12 Community economies

A market economy is an economy based on the power of mass production and division of labour in which the prices of goods and services are determined in a free price system set by supply and demand. Market economies are the driving force of capitalism.

The objection to a market economy is that it is alleged to be inefficient at supplying the community with what matters most to most, a harmony of interests. This is because engaging in market competition fosters competitiveness and the growth of narrowly self-interested desires. It prompted John Stuart Mill to say the "foundation of modern life as at present constituted" is "grounded on opposition of interests, not harmony of interests, and under it every one is required to find his place by a struggle, by pushing others back or being pushed back by them."

Economic life so arranged is "the parent of envy, hatred, and all uncharitableness; it makes every one the natural enemy of all others who cross his path, and every one's path is constantly liable to be crossed."

Politicians have attempted to reduce the political dimension of life to the provision of material goods and services. In reaction to this new dependency relationship with government, individuals have abandoned traditional community institutions for guidance or funlfillment.. However, many of the most important needs of the community cannot be provided by government action, including a happy family life and a stable professional career. In the age government budget deficits that are out of control, it is clear that political agents are increasing incapable of providing promised material wants. The disaffection emerging from unmet expectations introduces a self-generating cycle whereby the demand for government interventions creates new distortions in the economy or society, which in turn creates a new round of demand for public sector action, which generates new distortions, which generates new demands for government intervention, ad nauseuam.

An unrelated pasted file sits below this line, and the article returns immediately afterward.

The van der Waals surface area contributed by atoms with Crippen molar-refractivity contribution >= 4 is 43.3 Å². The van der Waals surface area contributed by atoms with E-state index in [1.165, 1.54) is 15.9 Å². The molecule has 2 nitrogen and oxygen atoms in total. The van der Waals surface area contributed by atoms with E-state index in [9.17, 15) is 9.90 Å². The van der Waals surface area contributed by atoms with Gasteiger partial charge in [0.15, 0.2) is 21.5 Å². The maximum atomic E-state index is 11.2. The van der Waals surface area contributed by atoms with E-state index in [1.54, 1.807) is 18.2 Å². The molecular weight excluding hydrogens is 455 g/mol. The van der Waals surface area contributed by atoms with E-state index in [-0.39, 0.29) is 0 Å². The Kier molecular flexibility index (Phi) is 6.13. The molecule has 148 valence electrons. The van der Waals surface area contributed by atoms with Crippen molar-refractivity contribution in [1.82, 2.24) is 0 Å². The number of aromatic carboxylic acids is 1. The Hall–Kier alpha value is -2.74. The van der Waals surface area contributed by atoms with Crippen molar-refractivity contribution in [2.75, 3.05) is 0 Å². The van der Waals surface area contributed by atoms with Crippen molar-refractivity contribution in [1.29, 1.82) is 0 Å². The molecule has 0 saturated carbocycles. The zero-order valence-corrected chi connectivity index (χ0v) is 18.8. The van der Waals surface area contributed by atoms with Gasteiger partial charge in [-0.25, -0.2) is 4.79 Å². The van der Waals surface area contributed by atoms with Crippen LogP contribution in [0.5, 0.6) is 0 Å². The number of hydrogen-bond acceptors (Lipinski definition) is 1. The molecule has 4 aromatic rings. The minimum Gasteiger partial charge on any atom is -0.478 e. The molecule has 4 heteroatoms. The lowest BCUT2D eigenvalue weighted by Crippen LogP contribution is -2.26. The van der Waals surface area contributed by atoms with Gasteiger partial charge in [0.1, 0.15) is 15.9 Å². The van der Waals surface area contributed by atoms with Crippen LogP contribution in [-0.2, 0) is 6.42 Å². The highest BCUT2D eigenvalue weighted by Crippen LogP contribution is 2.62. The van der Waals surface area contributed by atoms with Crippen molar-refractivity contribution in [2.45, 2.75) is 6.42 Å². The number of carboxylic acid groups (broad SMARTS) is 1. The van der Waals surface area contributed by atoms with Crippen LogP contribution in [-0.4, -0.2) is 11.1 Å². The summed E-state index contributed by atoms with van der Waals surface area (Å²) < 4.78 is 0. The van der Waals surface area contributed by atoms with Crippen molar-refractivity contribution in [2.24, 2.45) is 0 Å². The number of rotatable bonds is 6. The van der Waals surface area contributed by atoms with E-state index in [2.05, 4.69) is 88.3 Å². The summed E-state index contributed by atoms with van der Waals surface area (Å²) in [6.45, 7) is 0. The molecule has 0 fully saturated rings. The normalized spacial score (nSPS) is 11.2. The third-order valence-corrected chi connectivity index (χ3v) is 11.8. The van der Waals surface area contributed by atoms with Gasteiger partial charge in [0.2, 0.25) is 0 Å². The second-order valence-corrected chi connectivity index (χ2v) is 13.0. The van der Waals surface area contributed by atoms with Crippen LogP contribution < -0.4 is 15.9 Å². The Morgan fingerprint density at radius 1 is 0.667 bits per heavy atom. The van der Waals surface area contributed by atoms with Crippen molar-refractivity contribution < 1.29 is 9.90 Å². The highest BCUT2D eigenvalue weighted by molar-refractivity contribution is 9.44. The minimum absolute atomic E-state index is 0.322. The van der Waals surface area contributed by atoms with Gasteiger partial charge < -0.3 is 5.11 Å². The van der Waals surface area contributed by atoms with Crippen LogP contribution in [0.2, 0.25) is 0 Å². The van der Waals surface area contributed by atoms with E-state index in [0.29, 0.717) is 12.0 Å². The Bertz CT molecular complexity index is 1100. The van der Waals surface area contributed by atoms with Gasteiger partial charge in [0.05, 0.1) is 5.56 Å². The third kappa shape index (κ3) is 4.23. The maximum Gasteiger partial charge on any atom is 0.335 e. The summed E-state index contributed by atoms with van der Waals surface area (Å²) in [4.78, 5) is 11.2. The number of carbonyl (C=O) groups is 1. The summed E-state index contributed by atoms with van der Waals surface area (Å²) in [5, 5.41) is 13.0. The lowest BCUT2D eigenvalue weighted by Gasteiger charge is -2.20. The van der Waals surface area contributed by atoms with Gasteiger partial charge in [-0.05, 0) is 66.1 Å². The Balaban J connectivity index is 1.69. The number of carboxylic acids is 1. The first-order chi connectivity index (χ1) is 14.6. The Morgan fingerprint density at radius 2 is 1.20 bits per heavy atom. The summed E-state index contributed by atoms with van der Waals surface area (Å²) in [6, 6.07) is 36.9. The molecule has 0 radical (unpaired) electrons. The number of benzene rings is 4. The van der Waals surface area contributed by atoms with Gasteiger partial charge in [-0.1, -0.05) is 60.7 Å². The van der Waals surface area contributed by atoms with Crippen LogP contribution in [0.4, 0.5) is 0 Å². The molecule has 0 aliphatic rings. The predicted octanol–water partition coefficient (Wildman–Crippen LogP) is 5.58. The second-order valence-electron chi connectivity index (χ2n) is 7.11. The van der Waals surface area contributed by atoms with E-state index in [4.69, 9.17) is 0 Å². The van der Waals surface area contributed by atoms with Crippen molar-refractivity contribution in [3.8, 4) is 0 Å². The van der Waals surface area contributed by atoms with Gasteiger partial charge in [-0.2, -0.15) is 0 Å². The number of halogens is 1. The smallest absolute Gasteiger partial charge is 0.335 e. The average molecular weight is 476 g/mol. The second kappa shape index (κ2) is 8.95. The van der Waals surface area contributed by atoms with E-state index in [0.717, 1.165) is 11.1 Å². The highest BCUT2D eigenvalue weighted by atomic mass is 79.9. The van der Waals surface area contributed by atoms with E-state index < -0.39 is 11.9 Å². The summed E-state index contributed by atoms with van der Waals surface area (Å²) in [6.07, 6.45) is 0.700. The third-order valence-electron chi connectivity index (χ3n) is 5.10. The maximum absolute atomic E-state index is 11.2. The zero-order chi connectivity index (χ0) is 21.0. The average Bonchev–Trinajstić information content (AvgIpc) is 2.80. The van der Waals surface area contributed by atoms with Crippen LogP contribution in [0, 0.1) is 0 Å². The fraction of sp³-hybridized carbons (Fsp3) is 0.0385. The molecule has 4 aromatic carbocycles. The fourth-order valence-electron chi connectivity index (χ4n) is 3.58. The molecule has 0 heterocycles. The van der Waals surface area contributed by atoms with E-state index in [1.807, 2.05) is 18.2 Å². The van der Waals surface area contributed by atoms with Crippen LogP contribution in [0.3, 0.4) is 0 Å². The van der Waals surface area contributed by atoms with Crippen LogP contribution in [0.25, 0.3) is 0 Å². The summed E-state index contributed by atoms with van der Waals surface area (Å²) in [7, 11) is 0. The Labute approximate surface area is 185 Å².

To many, the solution to the issue of supplying what matters to most of us when we are reflecting on the kind of person we might want to be and the form of society we might like to live in, is to have government support to engage in a community market without competitiveness and growth in narrowly self-interested desires. The solution is to launch a community currency.

A community currency, in its common usage, is a currency not backed by a national government (and not necessarily legal tender) , and intended to trade only in a small area. It is a tool of fiscal localism. Local moneys can raise awareness of the state of the local economy, especially among those who may be unfamiliar or uncomfortable with traditional bartering. These currencies are also referred to as community currency, and are a form of alternative currency or complementary currency. They encompass a wide range of forms, both physically and financially, and often are associated with a particular economic discourse. One such discourse is a time bank. Time banking is a way for people to come together as a community to help others and help themselves at the same time. Participants 'deposit' their time in the bank by giving practical help and support to others and are able to 'withdraw' their time when they need something done themselves.